"The use of our ID-Net database is basically free of charge," he added. "We only charge a small fee for the storage of data on the cloud."
The investment in bone fide RFID technology may already be small, but even the typical £1 per tag cost can be undercut by as much as 80 per cent but then it's definitely a case of caveat emptor, according to Ali.
"You can buy counterfeit tags for about 20p but then you run the risk of replicas and duplicate IDs," he said.
And counterfeit tags simply don't do the job that's required.
"RFID coupled with cloud software provides a digital stamp or authority detailing asset source, pedigree and safety history," said Bamford.
"The best products are always faced with counterfeits," said RUD's spokesman, "but people who really know us and share a long and positive experience with us appreciate our quality."
Market growth is led by the construction, oil and gas industries where, said Bamford, a major focus on safety has embraced the benefits RFID can bring. While InfoChip supports customers worldwide, international growth typically stems from "energy-rich marketplaces including the North Sea region, Brazil and Australia".
"Several of our largest users are overseas, demanding high-speed server performance and support," added Bamford. CoreRFID's Ali cited the aviation sector as another growth area and said that while the company has clients in the US and in Australia, its main focus of activity is in the UK, Ireland and Europe.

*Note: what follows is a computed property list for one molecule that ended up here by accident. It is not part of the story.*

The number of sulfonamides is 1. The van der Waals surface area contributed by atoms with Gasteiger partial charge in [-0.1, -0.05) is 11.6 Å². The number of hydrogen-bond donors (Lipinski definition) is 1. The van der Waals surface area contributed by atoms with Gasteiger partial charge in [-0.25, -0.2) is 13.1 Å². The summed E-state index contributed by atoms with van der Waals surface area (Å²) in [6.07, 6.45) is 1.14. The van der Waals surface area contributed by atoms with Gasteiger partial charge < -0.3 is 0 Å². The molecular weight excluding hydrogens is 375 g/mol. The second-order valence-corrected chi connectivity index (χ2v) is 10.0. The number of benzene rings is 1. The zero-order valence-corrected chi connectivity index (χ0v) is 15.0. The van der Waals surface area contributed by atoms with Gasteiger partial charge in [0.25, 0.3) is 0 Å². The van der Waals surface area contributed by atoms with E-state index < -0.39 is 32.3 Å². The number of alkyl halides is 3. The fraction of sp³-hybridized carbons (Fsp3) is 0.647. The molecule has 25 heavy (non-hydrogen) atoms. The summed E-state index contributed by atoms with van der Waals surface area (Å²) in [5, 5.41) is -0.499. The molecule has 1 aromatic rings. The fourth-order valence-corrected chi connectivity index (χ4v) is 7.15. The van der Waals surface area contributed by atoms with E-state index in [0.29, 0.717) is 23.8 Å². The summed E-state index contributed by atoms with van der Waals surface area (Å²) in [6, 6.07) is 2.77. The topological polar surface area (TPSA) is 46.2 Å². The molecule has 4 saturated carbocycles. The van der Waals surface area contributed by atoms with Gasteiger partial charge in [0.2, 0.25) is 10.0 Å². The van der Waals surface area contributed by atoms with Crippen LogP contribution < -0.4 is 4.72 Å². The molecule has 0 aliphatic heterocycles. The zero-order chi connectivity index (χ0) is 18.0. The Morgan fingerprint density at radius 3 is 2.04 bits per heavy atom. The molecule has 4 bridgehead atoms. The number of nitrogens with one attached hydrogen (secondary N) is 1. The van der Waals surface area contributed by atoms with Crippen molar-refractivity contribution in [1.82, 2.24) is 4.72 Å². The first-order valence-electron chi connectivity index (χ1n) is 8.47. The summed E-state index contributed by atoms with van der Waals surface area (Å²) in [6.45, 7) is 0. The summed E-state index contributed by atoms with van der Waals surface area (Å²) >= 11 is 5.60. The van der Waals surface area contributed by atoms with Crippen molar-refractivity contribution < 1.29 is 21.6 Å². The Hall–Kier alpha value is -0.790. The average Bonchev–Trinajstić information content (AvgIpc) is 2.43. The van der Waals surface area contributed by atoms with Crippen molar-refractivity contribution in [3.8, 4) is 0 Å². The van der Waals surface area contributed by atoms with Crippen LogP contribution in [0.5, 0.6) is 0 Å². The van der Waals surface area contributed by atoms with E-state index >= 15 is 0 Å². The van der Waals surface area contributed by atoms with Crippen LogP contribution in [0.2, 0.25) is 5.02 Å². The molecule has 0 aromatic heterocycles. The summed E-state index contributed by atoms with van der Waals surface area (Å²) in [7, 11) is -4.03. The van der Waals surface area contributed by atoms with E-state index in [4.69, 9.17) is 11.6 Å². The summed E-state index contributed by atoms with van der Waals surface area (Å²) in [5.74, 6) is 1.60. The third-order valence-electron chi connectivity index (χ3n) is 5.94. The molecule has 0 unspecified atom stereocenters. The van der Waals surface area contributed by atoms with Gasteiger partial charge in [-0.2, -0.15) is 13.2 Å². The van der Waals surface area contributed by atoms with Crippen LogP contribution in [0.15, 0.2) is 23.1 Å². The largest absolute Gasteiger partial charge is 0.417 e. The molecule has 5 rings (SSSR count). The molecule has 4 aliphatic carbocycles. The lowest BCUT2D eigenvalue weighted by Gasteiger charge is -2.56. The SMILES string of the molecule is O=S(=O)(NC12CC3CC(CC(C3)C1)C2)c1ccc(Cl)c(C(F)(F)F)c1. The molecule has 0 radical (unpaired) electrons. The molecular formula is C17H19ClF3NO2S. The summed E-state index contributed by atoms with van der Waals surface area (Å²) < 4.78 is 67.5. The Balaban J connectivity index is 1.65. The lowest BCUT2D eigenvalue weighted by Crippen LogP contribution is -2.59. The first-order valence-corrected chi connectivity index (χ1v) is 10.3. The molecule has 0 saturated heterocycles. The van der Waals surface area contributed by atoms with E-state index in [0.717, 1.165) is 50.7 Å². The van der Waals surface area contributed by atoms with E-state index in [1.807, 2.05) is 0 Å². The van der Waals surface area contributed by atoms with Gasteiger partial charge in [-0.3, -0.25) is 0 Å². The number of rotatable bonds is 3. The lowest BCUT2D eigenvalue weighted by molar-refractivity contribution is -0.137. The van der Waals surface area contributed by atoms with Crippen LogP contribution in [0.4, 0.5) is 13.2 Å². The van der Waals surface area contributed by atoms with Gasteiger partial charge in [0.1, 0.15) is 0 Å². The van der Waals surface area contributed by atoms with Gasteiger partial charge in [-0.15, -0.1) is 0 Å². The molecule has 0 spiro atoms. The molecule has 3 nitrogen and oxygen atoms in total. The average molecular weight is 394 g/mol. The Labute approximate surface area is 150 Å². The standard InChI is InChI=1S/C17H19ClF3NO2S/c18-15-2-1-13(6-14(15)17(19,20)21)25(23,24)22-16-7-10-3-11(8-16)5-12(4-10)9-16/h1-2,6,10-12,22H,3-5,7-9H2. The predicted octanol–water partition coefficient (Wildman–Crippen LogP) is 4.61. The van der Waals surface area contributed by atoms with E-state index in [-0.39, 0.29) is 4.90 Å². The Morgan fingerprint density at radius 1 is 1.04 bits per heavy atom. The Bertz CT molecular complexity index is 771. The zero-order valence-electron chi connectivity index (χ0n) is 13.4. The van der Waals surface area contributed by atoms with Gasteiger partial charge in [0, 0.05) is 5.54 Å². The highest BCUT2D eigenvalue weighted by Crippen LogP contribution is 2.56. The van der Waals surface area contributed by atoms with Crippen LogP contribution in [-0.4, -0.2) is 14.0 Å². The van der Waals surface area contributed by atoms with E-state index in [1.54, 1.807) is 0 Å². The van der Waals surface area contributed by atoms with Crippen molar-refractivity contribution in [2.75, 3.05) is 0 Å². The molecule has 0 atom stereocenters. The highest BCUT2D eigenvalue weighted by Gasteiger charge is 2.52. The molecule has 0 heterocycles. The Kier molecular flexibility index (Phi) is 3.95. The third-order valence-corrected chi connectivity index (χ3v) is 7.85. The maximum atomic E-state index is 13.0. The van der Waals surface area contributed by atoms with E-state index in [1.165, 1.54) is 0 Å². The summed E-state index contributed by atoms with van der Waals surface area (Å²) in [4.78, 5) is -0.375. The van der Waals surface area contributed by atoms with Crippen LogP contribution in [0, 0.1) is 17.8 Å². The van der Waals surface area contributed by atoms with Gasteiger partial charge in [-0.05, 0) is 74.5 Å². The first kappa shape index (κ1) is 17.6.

RUD is also enjoying a growing market throughout Europe where, it says, safety considerations and regulations governing inspections are becoming stricter.
"Safety engineers keep an eye on their inventory very carefully because accidents might be avoided," said RUD's spokesman. Operating RFID tracking systems is pretty straightforward say the suppliers, who offer training as matter of course. "We offer different kinds of training to retrofit components and to handle the IT solution as a service to our customers," said RUD's spokesman.
InfoChip says its system is intuitive and designed for lifting industry technicians "who manage equipment all day". Most training is managed via web conference, although the company also hosts regular, free training at its Houston, Texas office